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What is Responsible AI and How Do We Lead With It?


Staff member
Mar 20, 2024
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Higher education finds itself at a critical juncture in the advancement of AI technology. As universities and institutions continue to integrate AI into their processes, ethical questions arise. It’s no longer solely about hiring skilled developers or acquiring cutting-edge tools; the focus shifts toward the responsible and ethical use of AI. But what does responsible AI entail? And how can educators and university decision makers prioritize ethical practices while managing their day-to-day responsibilities?

What is the Core Principle of Responsible AI?

The rapid progression of machine learning, a type of artificial intelligence that enables computers to learn and improve from experience without being programmed, can make it challenging to keep pace with the creation of ethical guidelines. Nevertheless, within this dynamic landscape, a fundamental principle emerges to guide decision makers in navigating how to use AI in higher education: Always follow your institution’s mission. Colleges and universities have a core purpose—to prepare their students for careers, teach critical thinking, and address societal concerns through research and education. By aligning AI initiatives with an institution’s mission and established values, decision makers can ensure ethical and purpose-driven integration of technology into educational practices and operations.

For instance, if your institution prioritizes cultivating original thought leadership as a core value, leveraging AI tools to detect instances of plagiarism and intellectual dishonesty would be essential. Similarly, if your institution aims to develop leaders with diverse, global perspectives, utilizing AI to facilitate holistic admissions processes can help in admitting qualified students from underrepresented populations.

3 Strategies for Practicing Ethical AI Development​

Starting with your institution’s mission and values provides an ethical foundation to guide decisions regarding AI initiatives. What other strategies can be used to build sustainable, ethical, and responsible AI processes in your institution?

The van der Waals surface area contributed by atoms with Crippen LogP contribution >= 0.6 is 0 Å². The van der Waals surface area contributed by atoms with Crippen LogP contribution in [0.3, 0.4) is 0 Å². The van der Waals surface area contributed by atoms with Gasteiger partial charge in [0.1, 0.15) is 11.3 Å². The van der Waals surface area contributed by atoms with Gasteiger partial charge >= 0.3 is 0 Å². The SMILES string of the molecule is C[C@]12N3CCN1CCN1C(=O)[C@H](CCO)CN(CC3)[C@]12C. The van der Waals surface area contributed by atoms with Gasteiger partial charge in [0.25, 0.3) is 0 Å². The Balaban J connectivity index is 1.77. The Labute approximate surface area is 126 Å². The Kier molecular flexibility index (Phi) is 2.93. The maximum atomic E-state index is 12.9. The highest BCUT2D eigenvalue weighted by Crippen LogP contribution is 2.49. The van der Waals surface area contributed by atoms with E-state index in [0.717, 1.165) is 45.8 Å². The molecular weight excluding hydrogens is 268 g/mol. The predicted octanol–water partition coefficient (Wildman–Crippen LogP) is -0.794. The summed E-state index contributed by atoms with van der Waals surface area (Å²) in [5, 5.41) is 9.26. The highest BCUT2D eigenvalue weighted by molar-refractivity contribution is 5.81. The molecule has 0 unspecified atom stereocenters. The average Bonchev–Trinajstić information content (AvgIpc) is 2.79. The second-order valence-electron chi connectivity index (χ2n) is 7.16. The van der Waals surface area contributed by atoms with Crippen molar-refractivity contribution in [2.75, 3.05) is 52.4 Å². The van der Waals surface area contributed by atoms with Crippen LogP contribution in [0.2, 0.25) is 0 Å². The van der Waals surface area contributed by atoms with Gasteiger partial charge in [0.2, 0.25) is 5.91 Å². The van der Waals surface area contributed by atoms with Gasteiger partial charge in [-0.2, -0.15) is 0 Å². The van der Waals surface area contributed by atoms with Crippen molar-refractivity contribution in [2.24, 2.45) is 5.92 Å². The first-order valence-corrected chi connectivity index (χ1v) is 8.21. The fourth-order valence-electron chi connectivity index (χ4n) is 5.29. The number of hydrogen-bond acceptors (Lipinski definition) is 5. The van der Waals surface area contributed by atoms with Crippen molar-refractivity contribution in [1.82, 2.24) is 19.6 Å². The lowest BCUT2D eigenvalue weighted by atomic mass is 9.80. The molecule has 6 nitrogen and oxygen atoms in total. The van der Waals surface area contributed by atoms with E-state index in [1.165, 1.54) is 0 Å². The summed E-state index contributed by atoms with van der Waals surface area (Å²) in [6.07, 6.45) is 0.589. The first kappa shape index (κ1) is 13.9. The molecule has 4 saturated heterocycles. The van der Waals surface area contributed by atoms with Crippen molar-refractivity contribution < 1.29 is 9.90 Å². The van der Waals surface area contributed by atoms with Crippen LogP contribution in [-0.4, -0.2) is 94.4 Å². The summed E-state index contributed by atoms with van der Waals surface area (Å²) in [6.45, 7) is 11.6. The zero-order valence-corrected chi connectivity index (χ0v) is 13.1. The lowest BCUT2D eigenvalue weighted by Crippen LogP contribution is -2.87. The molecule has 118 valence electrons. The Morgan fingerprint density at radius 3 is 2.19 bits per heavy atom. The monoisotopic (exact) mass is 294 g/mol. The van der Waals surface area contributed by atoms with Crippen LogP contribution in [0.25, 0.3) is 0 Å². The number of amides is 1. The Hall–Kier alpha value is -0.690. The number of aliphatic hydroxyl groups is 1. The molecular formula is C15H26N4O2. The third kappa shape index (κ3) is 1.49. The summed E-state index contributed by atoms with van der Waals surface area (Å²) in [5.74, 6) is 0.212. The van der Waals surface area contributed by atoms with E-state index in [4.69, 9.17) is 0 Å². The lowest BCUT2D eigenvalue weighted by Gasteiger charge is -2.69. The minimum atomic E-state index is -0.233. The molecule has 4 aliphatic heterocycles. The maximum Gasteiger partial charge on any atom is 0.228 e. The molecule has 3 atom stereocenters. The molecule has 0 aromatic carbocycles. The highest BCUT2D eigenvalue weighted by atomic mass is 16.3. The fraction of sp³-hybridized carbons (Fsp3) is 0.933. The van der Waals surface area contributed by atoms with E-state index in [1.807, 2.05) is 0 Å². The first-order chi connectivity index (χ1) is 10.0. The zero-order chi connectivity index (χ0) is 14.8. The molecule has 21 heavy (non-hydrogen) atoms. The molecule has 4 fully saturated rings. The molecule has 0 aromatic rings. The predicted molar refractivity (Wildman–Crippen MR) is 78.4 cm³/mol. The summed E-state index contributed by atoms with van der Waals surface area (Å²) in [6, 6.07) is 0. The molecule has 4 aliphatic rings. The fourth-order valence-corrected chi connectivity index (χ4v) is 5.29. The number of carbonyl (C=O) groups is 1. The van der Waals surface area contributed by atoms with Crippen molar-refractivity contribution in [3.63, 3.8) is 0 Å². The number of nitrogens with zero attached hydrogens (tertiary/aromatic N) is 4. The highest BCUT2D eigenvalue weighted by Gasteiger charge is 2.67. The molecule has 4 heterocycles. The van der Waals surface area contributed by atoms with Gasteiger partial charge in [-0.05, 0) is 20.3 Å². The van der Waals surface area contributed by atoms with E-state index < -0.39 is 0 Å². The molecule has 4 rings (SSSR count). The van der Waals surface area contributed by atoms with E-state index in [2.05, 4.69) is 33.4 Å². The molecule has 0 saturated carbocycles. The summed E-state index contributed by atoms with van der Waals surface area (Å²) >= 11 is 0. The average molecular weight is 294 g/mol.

1. Be transparent, even about what you don’t know.

Not everything about our current world is clear right now. We instill in students the importance of information literacy and critical thinking to empower them to evaluate sources effectively, enabling informed decision making. As such, we encourage them to question uncertainties and ethical ambiguities. Understanding the essence of responsible technology use requires ongoing exploration and time. That’s why transparency becomes so crucial to discerning ethical applications of AI in education.

Transparency might just mean sharing the steps behind your decisions. By providing students and other stakeholders with insight into your internal decision-making process and how AI is being used, you foster trust and confidence in your intentions. Amid the mystique surrounding AI and machine learning platforms, transparency offers comfort and reassurance, dispelling myths and uncertainties.

2. Put fairness first.

Ethical considerations serve as crucial compass points in discerning right from wrong, particularly in the application of AI. Responsible AI in higher education extends beyond this binary distinction, focusing on ensuring fairness in interpreting student data and making decisions based on machine-generated insights.

Prioritizing fairness is critical for institutions to navigate the challenges posed by AI effectively. Machine learning, driven by extensive data and occasionally drawn from imperfect sources, can inadvertently perpetuate biases, resulting in favoritism toward specific demographics. Universities can address these biases and advance equity and fairness in the enrollment process by leveraging AI tools to:

  • Broaden admissions.
  • Scrutinize demographic data from prospective students.
  • Foster more holistic and personalized enrollment procedures.

3. Empower one, empower all.

Institutions must prioritize staff involvement and training to fully harness AI’s potential. Given AI’s complexity, it requires skilled and specialized professionals to navigate its powerful tools and platforms effectively. Universities face the strategic imperative of upskilling their staff to leverage AI efficiently. For instance, consider the case of customer relationship management (CRM) systems. While automating communication tasks is a potent capability, its full potential remains untapped unless employees grasp and take ownership of the software themselves.

As Nancy Zimpher from the National Association of Higher Education Systems aptly notes, “AI won’t take your job, but those who can utilize it effectively will.” The cultivation of ethical AI development hinges on fostering respect, understanding, and ownership of new technologies across departments.

As we continue to learn the most effective ways to use AI in higher educationto facilitate student success, to increase enrollment, and to streamline operations—it is essential that we align our efforts with our institutional mission. How can we leverage AI’s capabilities to ensure fairness in decision making? How can we harness the power of machine learning to achieve institutional goals? The key to success is not only to focus on specific objectives, but to uphold the principles of equity, transparency, and, most importantly, ethics in all that we do.

Download our “AI in Action Playbook” to learn more.

The post What is Responsible AI and How Do We Lead With It? appeared first on Liaison.
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